I heard Freddie Flintoff on Radio 5 Live earlier today announcing that he is going to be co-presenting a radio show once a week this summer. It’s going to be called ‘Freddie’s World of Sport’ and will run from May to August, apparently covering cricket, golf and tennis.
It sounds a bit like a slightly more adventurous version of the weekly cricket shows that 5 Live have run in the past using Phil Tufnell and Darren Gough.
The shows using Tufnell and Gough ran just after both had appeared on their respective ‘celeb reality TV shows’ and look timed to fully exploit their new found fame. I worked late a lot back in those days and a result listened to them and have to say that they were pretty crap.
I can only hope that this is better, but I won’t be holding my breath.
Flintoff seems adamant that he not going to go down the conventional route of covering cricket in the way the likes of Mike Atherton, Nasser Hussain and Michael Vaughan have.
I know he has to earn a living, but it looks to me that unfortunately Flintoff seems more interested in breaking into the vain ‘celebrity world instead.’
Speaking of the likes of Atherton, Hussain and Vaughan. I noticed that Graeme Swann had a message for some of the media today after England’s defeat to Ireland.
I seem to remember we have been down this road before when the current crop of players get peed off with recent generations for criticising them for doing what they did just as badly themselves in their own days gone by.
Unfortunately it only seems to happen when the team is struggling.
Steve Harmison was asked to sum up his good pal Freddie in one word, “inspirational” he said, and I have to say I agree with him.
The news that Andrew Flintoff has had to completely retire from cricket is no major surprise after his aborted attempt at a comeback a few weeks ago, but it is still disappointing to hear.
In his 79 tests for England he scored 3845 runs at an average of 31.77, and bowling he took 226 wickets at an average of 32.78. Not a record to write home about, but Flintoff’s game was more about impact than statistics.
For me he took a lot of his wickets ‘at the other end’. And at times when England’s bowling was weak, batsmen knew they only had to survive his spells to prosper against the rest of the attack.
In the end Flintoff’s batting slipped way behind the standards of his bowling, and I did think that at times he batted very irresponsibly, I can recall on occasions watching 50 over games when he was caught on the boundary when England needed less than a run a ball to win.
However, no English fans will ever forget his contributions to winning the Ashes in 2005, he was simply unplayable at times. Just ask Adam Gilchrist, who for me, was never the same batsman after what Flintoff reduced him too during that series.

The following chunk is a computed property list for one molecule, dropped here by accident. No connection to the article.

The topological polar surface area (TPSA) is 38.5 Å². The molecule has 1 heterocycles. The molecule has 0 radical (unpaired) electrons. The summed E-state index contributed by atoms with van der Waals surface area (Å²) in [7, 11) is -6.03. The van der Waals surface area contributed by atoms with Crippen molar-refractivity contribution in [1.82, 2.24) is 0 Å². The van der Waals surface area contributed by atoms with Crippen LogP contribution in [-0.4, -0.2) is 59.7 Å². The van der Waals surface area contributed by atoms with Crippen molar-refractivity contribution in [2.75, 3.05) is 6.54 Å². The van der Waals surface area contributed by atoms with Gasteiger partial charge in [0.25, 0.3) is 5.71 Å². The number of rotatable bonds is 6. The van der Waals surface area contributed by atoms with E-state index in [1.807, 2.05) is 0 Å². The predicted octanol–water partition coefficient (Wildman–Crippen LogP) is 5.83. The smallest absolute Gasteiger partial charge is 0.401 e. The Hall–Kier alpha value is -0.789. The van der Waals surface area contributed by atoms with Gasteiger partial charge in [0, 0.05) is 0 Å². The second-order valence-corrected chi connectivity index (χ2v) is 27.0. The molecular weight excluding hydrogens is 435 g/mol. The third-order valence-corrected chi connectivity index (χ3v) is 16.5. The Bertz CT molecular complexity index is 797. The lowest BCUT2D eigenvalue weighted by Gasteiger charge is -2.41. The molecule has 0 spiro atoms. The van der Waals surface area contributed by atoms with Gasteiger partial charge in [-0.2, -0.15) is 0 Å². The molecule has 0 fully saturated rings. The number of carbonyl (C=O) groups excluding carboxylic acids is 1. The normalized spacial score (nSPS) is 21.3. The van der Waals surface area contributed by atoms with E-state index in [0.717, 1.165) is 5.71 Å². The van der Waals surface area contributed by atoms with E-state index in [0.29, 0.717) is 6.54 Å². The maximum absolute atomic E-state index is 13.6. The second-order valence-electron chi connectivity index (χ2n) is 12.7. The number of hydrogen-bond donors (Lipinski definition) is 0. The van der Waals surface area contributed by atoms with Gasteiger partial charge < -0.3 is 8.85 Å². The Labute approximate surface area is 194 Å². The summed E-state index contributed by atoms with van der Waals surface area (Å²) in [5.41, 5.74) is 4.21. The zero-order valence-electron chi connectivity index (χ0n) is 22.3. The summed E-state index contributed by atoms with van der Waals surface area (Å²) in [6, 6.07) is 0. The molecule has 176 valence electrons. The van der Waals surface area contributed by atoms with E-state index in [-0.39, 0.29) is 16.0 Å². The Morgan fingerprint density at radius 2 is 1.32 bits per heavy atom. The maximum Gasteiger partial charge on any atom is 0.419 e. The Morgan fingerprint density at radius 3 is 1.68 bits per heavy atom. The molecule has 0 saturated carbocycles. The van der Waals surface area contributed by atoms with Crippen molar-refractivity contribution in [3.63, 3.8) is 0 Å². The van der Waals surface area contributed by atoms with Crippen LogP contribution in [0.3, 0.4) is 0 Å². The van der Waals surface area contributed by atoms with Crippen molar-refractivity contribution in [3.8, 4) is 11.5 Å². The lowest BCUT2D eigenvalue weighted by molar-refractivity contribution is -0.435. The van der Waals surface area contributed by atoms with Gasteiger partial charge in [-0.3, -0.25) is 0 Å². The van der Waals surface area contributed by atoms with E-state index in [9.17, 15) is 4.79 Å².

Sadly that was the highpoint for Flintoff, and we were only treated to glimpses of his best after that as injuries started to impact on the rest of his career.
There is a debate that he could have prolonged his career if he had taken better care of himself. I don’t subscribe to that really, most of his injuries were brought on by wear and tear from Flintoff’s bowling action. He was a manufactured bowler and his action looked anything but natural.
His impact was also felt way beyond the cricket boundary. He made cricket fashionable again with the English public, he is one of not many cricketers who could regularly command front and backpage headlines over the last 5 years.
On the field he could be box office, I remember watching him work Jacques Kallis over at Edgbaston in 2008 and he had the crowd whipped up into a frenzy during that spell, no other English bowler could do that at that time.
Off the field he also captured the public’s imagination. Incidents like the state he was in during the bus tour of 2005, and the pedalo incident in the 2007 world cup, seemed to endear him more to the public.
The main Flintoff memory for me was the one of him consoling Brett Lee at the end of the Edgbaston test in 2005, it showed a competitive man who was also a good sport. I know it is a cliche but he did play hard on and off the field, and was probably more an entertainer than a great cricketer.
For the future, I hope he dosen’t now become mixed up in the false celebrity world, but I fear that might be the route he will choose to follow. It might be the only option for him, as a career in cricket dosen’t look feasible.
Overall I believe Flintoff has been good value. In his prime he was one of the best bowlers in the world, and his batting was explosive. He was one of the few cricketers around who could change a game, a real match winner.
When I briefly heard the news that Andrew Flintoff had to have another operation on his injured knee I thought to myself that he might have already played his last game in any form of cricket, that the knee was turning out to be worse than expected.
Since then I have discovered that Flintoff is so pleased with the outcome of his latest operation that when he returns he plans to play in all forms of cricket for Lancashire, with the most notable thing being his plans to play in four day matches, which he originally said he wouldn’t be playing in.
This leaves me to wonder has Andrew Flintoff got desires on playing in one more big Test series for England?
Why else would he want to play four day cricket for Lancs? In doing so he could prove his fitness to the management and to any doubters in the England camp.
Further to this I also believe he must have a feeling that he has unfinished business ‘Down Under’ after the disasterous 5-0 defeat he suffered as captain, a time he described as the lowest point of his career.
A competitor like Flintoff wouldn’t want his last memories of Australia to be of such a low point.
During his time out he may well have seen how Australia performed against West Indies and Pakistan, and seen how they looked beatable at times.
He also might have realised how much he missed the England set up when watching the Test series against South Africa, noticing that England look to be improving as a side under Strauss and Flower, seeing a new found backbone that wasn’t there before.
Taking all this into account and his ‘you live for the day attitude’, Flintoff might well be thinking England can keep the Ashes when they go there later in the year, maybe he just might be considering one last revenge mission against the Australians before he finally brings the curtain down on his international career.